Another way would be to do the same thing with disks of room temperature super conductors. Induce a monster current in each one. Adjacent disks have opposing magnetic fields. (Yes, each type of super conductor has a magnetic quench value where it stops being an SC. I don't know the limits of this.)

While it would spring out with ease, eclair and savoir-faire, retracting it into the hilt would require bending it would would take work. Much like a switchblade or stiletto.

Downsides: Electrons leak off of electrets. Room temp super conductors are still magic. I suspect that there would be interesting side effects from having this intensity of magnetic field or electric field in a small space. E.g. Waving the superconductor version near any metal object would set up eddy currents in the object that would slow the swing. I bet the current computer chips would be seriously unhappy about someone waving this around them.

  • $\begingroup$ You are limited in what charge you can put on the electret as to mush charge and it arcs to the ground. $\endgroup$
    – Pliny
    Commented Oct 30, 2017 at 14:25
  • $\begingroup$ It's not clear to me what that limit is. Electrets that are oriented dipoles hold their charge indefinitely. Materials that have a surplus of charge gradually leak away in times spans depending on the charge and resistivity of the material. $\endgroup$ Commented Oct 31, 2017 at 13:15

first you have to have a monofiliment that reacts to some kind of electromagnetic effect. Not too likely as it has next to no mass and is so thin that it will not react to anything except radio waves, which can create a current flow, but transfer no mechanical energy.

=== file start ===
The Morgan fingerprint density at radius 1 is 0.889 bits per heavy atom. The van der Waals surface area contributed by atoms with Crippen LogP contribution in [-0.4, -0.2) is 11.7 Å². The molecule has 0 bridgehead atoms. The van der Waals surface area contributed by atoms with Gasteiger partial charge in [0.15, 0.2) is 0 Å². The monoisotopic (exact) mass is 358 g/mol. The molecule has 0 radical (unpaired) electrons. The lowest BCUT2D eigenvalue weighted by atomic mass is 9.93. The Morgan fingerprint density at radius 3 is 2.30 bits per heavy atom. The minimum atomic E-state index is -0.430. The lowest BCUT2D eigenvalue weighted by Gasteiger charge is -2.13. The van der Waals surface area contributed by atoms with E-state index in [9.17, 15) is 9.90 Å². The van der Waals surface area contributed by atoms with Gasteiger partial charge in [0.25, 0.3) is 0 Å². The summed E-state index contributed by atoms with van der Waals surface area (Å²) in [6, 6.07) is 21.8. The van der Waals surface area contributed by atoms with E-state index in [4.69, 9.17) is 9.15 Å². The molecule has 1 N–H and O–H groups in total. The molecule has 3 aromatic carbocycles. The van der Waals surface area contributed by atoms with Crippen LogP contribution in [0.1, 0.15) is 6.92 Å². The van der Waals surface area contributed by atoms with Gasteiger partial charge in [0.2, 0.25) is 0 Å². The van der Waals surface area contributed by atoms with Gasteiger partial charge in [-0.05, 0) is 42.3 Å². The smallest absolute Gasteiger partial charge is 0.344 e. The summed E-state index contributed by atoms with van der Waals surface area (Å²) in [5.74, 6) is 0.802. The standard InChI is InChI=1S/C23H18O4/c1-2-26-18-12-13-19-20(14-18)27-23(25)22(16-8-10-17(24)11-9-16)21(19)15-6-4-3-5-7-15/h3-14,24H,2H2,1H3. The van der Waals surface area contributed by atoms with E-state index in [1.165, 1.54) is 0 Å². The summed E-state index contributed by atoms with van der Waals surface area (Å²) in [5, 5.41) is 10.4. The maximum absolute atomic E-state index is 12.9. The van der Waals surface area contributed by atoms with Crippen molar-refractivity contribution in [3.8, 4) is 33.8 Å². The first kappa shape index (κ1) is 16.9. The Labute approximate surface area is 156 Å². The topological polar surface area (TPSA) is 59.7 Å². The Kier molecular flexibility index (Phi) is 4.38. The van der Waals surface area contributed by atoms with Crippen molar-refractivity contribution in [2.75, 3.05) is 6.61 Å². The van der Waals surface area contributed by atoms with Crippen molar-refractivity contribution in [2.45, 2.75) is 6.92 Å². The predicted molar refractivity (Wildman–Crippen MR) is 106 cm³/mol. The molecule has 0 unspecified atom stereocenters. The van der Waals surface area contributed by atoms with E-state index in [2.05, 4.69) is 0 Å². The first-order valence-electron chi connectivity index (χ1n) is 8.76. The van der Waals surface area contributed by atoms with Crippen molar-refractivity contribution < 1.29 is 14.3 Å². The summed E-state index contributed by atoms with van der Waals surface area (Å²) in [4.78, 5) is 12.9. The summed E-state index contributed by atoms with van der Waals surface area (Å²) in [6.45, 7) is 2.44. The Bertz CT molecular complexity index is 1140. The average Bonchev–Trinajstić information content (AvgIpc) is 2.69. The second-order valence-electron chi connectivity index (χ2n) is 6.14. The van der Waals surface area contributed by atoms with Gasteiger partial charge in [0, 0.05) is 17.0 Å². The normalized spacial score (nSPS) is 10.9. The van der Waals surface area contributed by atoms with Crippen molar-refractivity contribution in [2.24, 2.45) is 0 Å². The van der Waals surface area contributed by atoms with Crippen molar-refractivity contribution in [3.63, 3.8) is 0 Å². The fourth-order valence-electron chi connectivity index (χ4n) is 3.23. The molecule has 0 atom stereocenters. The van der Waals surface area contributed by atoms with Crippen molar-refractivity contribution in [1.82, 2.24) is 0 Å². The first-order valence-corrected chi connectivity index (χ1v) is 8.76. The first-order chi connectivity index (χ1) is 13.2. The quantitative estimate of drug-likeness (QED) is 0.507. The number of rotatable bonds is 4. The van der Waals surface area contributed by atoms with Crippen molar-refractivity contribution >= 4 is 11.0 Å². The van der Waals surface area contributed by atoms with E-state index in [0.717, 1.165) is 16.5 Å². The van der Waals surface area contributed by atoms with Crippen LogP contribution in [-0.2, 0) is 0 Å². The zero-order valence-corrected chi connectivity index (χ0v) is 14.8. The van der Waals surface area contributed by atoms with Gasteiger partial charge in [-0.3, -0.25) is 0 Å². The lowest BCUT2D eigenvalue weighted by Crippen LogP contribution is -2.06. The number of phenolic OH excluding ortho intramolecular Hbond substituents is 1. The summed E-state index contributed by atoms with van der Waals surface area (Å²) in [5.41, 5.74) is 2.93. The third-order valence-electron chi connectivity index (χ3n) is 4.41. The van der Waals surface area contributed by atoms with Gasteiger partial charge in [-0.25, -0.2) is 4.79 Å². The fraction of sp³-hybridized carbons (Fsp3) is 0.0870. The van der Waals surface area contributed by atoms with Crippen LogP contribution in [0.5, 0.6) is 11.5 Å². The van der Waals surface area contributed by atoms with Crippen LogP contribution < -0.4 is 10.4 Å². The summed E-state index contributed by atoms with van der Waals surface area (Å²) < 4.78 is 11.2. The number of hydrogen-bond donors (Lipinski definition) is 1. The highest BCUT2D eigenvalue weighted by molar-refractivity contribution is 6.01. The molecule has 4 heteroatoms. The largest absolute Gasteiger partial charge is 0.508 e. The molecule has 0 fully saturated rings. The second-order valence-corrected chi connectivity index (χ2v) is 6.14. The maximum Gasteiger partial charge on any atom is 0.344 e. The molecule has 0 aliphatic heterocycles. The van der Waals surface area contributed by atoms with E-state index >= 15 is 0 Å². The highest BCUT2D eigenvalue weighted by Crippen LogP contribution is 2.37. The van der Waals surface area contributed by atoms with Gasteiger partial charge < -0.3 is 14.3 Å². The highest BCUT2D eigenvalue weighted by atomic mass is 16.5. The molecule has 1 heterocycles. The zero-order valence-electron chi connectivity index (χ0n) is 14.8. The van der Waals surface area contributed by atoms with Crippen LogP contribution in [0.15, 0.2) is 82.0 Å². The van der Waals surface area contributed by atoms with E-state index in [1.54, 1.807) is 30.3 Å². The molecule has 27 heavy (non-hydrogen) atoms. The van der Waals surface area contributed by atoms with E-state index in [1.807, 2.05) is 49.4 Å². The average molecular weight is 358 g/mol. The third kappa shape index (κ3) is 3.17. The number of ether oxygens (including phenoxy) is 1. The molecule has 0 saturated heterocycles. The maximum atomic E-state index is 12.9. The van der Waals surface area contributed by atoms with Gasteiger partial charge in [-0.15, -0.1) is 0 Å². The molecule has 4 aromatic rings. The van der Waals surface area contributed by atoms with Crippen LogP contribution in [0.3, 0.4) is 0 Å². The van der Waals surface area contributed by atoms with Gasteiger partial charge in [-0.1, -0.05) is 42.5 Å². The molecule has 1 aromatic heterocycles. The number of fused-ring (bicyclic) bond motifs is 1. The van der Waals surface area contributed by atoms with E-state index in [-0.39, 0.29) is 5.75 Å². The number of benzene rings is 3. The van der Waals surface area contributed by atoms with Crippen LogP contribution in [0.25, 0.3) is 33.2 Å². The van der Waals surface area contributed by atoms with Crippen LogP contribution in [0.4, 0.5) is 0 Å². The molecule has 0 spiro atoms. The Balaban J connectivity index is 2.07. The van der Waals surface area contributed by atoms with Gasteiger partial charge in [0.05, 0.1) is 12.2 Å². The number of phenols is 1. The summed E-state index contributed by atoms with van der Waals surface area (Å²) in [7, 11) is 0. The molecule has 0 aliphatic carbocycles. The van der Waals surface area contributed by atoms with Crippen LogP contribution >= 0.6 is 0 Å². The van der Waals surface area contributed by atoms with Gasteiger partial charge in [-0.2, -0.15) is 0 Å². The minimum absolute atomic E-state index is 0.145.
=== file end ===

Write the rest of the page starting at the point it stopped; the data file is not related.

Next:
I think the need to hold the "blade” rigid is operator safety .. the premise of the cutting effect is that you have a "wire” so thin that it severs atomic bonds .. or perhaps just molecular bonds? I don’t recall if Niven said anything about the physical effect of the vario sword .. so the cutting action will not deform the blade and the operator will not feel any resistance. But the operator needs to know that the blade extends out from its handle so he does not slice himeself, or anything else that he wants to keep safe.

To hold it rigid one could use tension from the far end and for the end to be held in its place relative to the handle. I do not see how you do that without something along the length of the blade .. certainly there is no force that can be built into a handle that with push on something a meter or so away hard enough to keep it in place.

OR perhaps a sideways force along the length of the wire .. but i cannot see how you could do that .. i suspect the force applied using electrets would be insufficent and arranging a bunch of them along the length of the wire would rather ruin the desired cutting effect. I cannot think of any configuration of magnets that would do the job, not at the distances needed.

SO .. unless one could make a rigid monofiliment that would stay straight I do not need it happening ..

And there is the need to attach a handle to a wire that is so thin that it does not interact with anything that it touches because it is so thin that it cuts right through .. so how were you going to make that handle anyway?

I don’t see this on happening without the stasis field.